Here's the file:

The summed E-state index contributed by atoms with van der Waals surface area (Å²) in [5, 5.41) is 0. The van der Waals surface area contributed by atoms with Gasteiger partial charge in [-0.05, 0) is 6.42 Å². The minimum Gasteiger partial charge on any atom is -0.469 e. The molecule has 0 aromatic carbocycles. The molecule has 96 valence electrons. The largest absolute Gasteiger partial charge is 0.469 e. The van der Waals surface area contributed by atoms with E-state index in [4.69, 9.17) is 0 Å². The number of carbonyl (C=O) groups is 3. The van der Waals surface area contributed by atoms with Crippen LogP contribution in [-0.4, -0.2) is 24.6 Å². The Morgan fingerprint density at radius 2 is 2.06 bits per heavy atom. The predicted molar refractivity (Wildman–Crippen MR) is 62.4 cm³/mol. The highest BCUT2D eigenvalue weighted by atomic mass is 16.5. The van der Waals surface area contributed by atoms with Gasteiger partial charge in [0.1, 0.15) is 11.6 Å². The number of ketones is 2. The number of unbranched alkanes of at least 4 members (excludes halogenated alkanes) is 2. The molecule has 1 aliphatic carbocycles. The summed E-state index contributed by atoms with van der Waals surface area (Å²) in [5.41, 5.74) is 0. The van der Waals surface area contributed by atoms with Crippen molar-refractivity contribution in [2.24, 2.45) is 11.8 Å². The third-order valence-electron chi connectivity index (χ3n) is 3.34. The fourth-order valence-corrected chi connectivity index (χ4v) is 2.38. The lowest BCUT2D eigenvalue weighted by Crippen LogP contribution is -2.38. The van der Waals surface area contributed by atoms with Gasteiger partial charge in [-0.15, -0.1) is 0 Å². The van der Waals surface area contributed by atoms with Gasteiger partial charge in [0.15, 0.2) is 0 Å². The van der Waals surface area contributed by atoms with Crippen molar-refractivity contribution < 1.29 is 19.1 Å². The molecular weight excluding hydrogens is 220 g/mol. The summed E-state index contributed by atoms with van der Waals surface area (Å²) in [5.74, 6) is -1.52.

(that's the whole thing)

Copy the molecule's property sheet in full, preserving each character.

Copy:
The summed E-state index contributed by atoms with van der Waals surface area (Å²) in [5, 5.41) is 0. The van der Waals surface area contributed by atoms with Gasteiger partial charge in [-0.05, 0) is 6.42 Å². The minimum Gasteiger partial charge on any atom is -0.469 e. The molecule has 0 aromatic carbocycles. The molecule has 96 valence electrons. The largest absolute Gasteiger partial charge is 0.469 e. The van der Waals surface area contributed by atoms with E-state index in [4.69, 9.17) is 0 Å². The number of carbonyl (C=O) groups is 3. The van der Waals surface area contributed by atoms with Crippen LogP contribution in [-0.4, -0.2) is 24.6 Å². The Morgan fingerprint density at radius 2 is 2.06 bits per heavy atom. The predicted molar refractivity (Wildman–Crippen MR) is 62.4 cm³/mol. The highest BCUT2D eigenvalue weighted by atomic mass is 16.5. The van der Waals surface area contributed by atoms with Gasteiger partial charge in [0.1, 0.15) is 11.6 Å². The number of ketones is 2. The number of unbranched alkanes of at least 4 members (excludes halogenated alkanes) is 2. The molecule has 1 aliphatic carbocycles. The summed E-state index contributed by atoms with van der Waals surface area (Å²) in [5.41, 5.74) is 0. The van der Waals surface area contributed by atoms with Crippen molar-refractivity contribution in [2.24, 2.45) is 11.8 Å². The third-order valence-electron chi connectivity index (χ3n) is 3.34. The fourth-order valence-corrected chi connectivity index (χ4v) is 2.38. The lowest BCUT2D eigenvalue weighted by Crippen LogP contribution is -2.38. The van der Waals surface area contributed by atoms with Gasteiger partial charge in [-0.15, -0.1) is 0 Å². The van der Waals surface area contributed by atoms with Gasteiger partial charge in [0.15, 0.2) is 0 Å². The van der Waals surface area contributed by atoms with Crippen molar-refractivity contribution < 1.29 is 19.1 Å². The molecular weight excluding hydrogens is 220 g/mol. The summed E-state index contributed by atoms with van der Waals surface area (Å²) in [5.74, 6) is -1.52.